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A glowing new prospect for self-reporting batteries

2021-02-03 14:14:25

Fluorescent 2,1,3-benzothiadiazole redoxmer molecules cross a membrane in a simplified power battery. The blue-green glow reveals the moment it crosses and tracks how fast the molecules are moving. In other words, the molecule & # 39; reports itself & # 39; about his environment. Credit: Argonne National Laboratory

It is a challenge to monitor the health of flow batteries in real time. Argonne researchers have designed a fluorescent molecule for this.

The research continues to charge on redox flow batteries, a possible solution for storing energy on the electricity grid. But such batteries remain somewhat of a black box when it comes to diagnosing performance. At the US Department of Energy's (DOE) Argonne National Laboratory, scientists have discovered fluorescence as a way to shed light on what happens to power batteries while they work.

Redox flow batteries work by storing energy in two separate tanks of liquid, which is similar to the positive and negative terminals of an AA battery. But flow batteries are designed for much larger scales than what you could hold in your hand. The capacity of a power battery, or stored energy, can be easily selected with larger tanks. This flexibility makes them attractive for use on the grid, where they can store fluctuating output from wind turbines and solar panels.

To make these fluids, battery scientists need molecules called redoxmers, named after the reversible "redox" reactions they undergo. During these reactions, the molecules receive and release electrons, or negatively charged particles, that can be used to store energy in the batteries. Each tank needs a different redoxmer: one that is positively charged and one that is negatively charged.

The battery fluids also contain supporting electrolytes, which are saline solutions that conduct electricity between the battery's positive and negative terminals. The salts move across a membrane between the tanks to balance the charge or discharge of the redoxmers.

Developing and deploying these batteries requires the ability to track their performance in real time and in ways that go far beyond the tiny 'battery status' icons that we are used to on our phones and computers. In a study funded by the Joint Center for Energy Storage Research (JCESR), a DOE Energy Innovation Hub led by Argonne, researchers set out to design carbon-based redoxmer molecules that can both transport energy in the battery and signal a problem becoming crossover mentioned. , when the redoxmers migrate to the wrong side of the battery.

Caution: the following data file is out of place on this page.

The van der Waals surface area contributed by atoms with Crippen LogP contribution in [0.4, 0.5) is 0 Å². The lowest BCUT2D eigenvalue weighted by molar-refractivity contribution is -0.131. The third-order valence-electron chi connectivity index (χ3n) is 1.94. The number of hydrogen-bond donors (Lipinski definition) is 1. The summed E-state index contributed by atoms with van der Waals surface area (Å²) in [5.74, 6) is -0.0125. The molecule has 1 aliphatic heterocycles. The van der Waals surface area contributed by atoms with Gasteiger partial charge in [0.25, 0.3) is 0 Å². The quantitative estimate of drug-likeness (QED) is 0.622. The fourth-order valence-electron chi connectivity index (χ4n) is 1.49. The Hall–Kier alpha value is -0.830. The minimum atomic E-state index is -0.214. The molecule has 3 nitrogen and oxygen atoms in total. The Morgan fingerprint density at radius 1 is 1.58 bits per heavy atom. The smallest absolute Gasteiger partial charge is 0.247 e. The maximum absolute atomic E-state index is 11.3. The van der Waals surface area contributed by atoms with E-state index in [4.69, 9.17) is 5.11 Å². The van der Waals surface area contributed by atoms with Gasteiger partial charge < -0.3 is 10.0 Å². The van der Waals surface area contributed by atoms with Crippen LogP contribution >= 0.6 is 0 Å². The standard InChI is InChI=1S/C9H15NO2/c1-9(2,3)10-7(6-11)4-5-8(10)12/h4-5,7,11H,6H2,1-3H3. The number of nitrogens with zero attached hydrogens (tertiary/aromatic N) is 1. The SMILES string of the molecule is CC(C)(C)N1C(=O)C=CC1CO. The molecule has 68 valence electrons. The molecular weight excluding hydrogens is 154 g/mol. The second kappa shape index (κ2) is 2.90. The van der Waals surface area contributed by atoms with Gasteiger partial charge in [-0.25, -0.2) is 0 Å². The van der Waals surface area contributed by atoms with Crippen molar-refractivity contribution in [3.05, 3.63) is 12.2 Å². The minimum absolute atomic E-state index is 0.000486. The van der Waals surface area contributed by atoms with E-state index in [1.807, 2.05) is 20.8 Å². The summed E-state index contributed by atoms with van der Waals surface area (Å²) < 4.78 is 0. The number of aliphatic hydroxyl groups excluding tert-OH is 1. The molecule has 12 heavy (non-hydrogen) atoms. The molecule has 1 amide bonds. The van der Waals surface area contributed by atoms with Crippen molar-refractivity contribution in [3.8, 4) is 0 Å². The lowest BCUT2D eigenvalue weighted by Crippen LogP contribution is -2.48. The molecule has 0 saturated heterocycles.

"Crossover is a major problem for power batteries," said Lu Zhang, a chemist at Argonne. "In this case it is particularly challenging because we are dealing with very small molecules dissolved in an electrolyte and with membranes that are porous."

In an ideal world, redoxmers stay in their respective compartments. But when crossover occurs and the redoxmers penetrate the membrane between the two tanks, it can degrade battery performance.

The research team came up with two chemical variations of a common anode (negative) redoxmer, 2,1,3-benzothiadiazole (BzNSN). BzNSN is very stable during charging, dissolves easily in a solvent-based electrolyte, and can be designed to fluoresce under ultraviolet light. These properties make it an excellent candidate for a health self-reporting agent within some types of power batteries.

To measure the molecules' fluorescence in common power battery fluids, the researchers relied on fluorimetry measurements from the Center for Nanoscale Materials, a DOE Office of Science User Facility, which showed different behavior depending on the electrolyte salts used. Electrochemical stability measurements also indicated that one molecular design in particular retained its electrochemical function and stability for days under a charged state. In a separate experiment, the telltale fluorescent glow under ultraviolet light was used to detect redoxmer crossover in real time, showing how the motions of the redoxmer molecule change depending on the composition of the electrolyte.

The study marks the first time that fluorescence has been used to monitor a health condition in power battery design. "The fluorescence detection offers a great advantage over other methods because it is very sensitive," said Lily Robertson, a postdoctoral fellow at Argonne. "We see the molecule the moment it passes." Other detection methods such as cyclic voltammetry or absorption spectroscopy, which measure current or absorption of light, may interfere with a working battery or have sensitivity limits. The fluorescence also provides a unique visual handle that reveals nuanced interactions with the other components of the battery fluid, such as the supporting electrolyte.

Demonstrating the ability to use fluorescence as a beacon for power battery crossover problems paves the way for similar self-reporting opportunities for other health metrics.

"We envision that we could apply this to most battery cycling parameters, such as capacity decay," said Zhang.

The article "Fluorescence-Enabled Self-Reporting for Redox Flow Batteries" was published in the journal ACS Energy Letters in August.

Active learning accelerates the detection of redox flow batteries

More information:
Lily A. Robertson et al .; Fluorescence Activated Self Reporting for Redox Flow Batteries, ACS Energy Letters (2020). DOI: 10.1021 / acsenergylett.0c01447

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Argonne National Laboratory

A Bright New Outlook for Self-Reporting Batteries (2021, Feb. 3)
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